For Chinese security forces, the effort is a bold extension of a mandate that previously focused on Chinese platforms and better-known foreign dissidents. Now, violations as simple as posting a critical article on Twitter – or in the case of Ms. Chen, 23, citing, “I’m on Hong Kong’s side” – can have swift repercussions.
Actions against people speaking out on Twitter and Facebook have increased in China since 2019, according to an online database aggregating them. The database, compiled by an anonymous activist, records cases based on publicly available verdicts, police notices and reports, although information is limited in China.
“The net has definitely widened overseas over the past year,” said Yaxue Cao, editor-in-chief of ChinaChange.org, a website that covers civil society and human rights. The aim is to encourage self-censorship already prevalent among Chinese on global social media, she said, likening the purge of criticism to an overactive lawnmower.
“They cut the things that look tinny and tall – the most straightforward,” she said. “Then they look around, the higher blades of grass no longer cover the lower blades. They say, “Oh, they’re problematic too, let’s mow them again. “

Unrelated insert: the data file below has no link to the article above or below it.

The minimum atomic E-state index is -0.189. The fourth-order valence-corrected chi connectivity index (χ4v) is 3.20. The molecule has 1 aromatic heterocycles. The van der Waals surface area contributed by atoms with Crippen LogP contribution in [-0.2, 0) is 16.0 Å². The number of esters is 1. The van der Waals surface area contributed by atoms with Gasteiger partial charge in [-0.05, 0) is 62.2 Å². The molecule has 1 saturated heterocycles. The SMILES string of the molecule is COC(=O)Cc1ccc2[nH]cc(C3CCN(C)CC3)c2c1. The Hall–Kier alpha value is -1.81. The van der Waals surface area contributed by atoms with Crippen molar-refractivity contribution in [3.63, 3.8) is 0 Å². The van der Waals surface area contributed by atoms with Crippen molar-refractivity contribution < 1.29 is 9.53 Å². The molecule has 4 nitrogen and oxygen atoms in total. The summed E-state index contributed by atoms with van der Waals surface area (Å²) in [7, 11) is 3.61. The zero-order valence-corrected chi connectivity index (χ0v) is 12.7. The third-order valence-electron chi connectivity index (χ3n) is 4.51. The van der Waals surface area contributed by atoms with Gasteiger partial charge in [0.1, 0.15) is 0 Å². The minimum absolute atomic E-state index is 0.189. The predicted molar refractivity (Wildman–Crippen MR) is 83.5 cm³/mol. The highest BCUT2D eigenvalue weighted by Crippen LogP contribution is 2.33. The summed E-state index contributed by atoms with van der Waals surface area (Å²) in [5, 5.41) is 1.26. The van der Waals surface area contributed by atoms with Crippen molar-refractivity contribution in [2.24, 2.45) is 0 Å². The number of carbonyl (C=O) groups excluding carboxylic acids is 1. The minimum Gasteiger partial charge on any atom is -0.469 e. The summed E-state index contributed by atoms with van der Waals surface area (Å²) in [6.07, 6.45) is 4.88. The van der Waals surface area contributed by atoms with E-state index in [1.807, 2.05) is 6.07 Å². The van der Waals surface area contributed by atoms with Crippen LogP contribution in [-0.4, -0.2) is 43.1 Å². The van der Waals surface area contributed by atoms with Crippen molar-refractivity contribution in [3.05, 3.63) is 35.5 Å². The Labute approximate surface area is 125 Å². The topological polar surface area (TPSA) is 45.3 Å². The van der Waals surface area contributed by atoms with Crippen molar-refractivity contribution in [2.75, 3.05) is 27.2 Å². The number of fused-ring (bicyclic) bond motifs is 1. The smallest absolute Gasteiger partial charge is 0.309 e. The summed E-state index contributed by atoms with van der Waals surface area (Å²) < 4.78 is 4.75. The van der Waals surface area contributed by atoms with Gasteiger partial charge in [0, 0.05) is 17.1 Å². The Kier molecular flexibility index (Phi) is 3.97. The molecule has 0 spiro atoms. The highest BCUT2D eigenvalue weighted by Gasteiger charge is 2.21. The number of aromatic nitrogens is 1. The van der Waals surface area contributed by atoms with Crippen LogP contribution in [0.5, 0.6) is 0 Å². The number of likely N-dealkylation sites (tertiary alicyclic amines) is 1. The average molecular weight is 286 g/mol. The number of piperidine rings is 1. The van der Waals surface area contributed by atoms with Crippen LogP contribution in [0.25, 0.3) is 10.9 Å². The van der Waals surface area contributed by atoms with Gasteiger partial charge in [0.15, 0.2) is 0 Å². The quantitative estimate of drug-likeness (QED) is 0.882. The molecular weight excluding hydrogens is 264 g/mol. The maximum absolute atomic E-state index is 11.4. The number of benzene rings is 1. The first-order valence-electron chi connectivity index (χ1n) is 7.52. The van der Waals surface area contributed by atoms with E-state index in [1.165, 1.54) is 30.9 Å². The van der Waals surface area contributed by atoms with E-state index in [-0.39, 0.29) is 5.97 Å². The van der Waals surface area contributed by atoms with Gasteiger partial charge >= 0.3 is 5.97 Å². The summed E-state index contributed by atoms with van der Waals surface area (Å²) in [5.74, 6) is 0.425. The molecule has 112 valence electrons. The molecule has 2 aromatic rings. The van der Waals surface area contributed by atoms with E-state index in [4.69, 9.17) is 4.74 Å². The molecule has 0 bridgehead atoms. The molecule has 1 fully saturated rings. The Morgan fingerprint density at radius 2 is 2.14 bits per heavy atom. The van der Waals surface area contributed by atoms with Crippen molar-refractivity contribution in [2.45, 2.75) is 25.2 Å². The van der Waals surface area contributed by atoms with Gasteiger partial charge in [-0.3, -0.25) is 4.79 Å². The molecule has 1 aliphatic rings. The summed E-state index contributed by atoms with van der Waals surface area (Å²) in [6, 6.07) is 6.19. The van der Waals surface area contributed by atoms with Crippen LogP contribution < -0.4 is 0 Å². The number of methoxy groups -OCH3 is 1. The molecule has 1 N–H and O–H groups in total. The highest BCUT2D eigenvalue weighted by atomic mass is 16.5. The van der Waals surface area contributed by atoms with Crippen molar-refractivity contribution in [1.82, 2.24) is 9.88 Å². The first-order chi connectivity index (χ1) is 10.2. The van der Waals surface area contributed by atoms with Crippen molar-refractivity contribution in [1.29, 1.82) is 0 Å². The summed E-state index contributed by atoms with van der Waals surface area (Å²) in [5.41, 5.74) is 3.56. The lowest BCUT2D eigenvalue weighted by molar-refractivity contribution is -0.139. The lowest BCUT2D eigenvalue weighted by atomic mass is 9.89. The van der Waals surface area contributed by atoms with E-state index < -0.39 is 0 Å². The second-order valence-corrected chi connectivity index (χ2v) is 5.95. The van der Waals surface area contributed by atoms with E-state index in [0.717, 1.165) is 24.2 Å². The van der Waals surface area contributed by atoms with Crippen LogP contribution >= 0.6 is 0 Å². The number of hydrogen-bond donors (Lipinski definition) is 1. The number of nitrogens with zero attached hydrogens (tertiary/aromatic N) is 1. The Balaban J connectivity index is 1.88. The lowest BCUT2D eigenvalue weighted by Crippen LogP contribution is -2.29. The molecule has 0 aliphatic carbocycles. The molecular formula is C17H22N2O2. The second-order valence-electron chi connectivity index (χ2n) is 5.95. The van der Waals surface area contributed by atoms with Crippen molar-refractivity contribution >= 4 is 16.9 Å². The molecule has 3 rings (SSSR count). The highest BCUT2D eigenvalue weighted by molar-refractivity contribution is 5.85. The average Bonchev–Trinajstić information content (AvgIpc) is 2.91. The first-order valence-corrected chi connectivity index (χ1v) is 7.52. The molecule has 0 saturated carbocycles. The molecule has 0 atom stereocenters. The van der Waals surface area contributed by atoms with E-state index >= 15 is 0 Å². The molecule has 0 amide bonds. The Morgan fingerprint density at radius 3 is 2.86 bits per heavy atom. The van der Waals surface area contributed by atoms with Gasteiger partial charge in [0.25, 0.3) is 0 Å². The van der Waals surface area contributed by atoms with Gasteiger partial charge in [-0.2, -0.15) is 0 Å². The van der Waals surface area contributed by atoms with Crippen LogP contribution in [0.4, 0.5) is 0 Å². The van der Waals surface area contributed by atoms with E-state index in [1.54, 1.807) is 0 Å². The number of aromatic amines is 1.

Chinese security authorities are bringing new technical expertise and new funding to the process, according to publicly available procurement documents, police manuals and the government contractor, who works on overseas internet investigations.
In 2020, when police in Western Gansu Province asked companies to help them monitor international social media, they set up a scoring system. One of the criteria included a company’s ability to analyze Twitter accounts, including tweets and follower lists. Shanghai police offered a tech company $ 1,500 for each overseas account investigation, according to a May purchase document.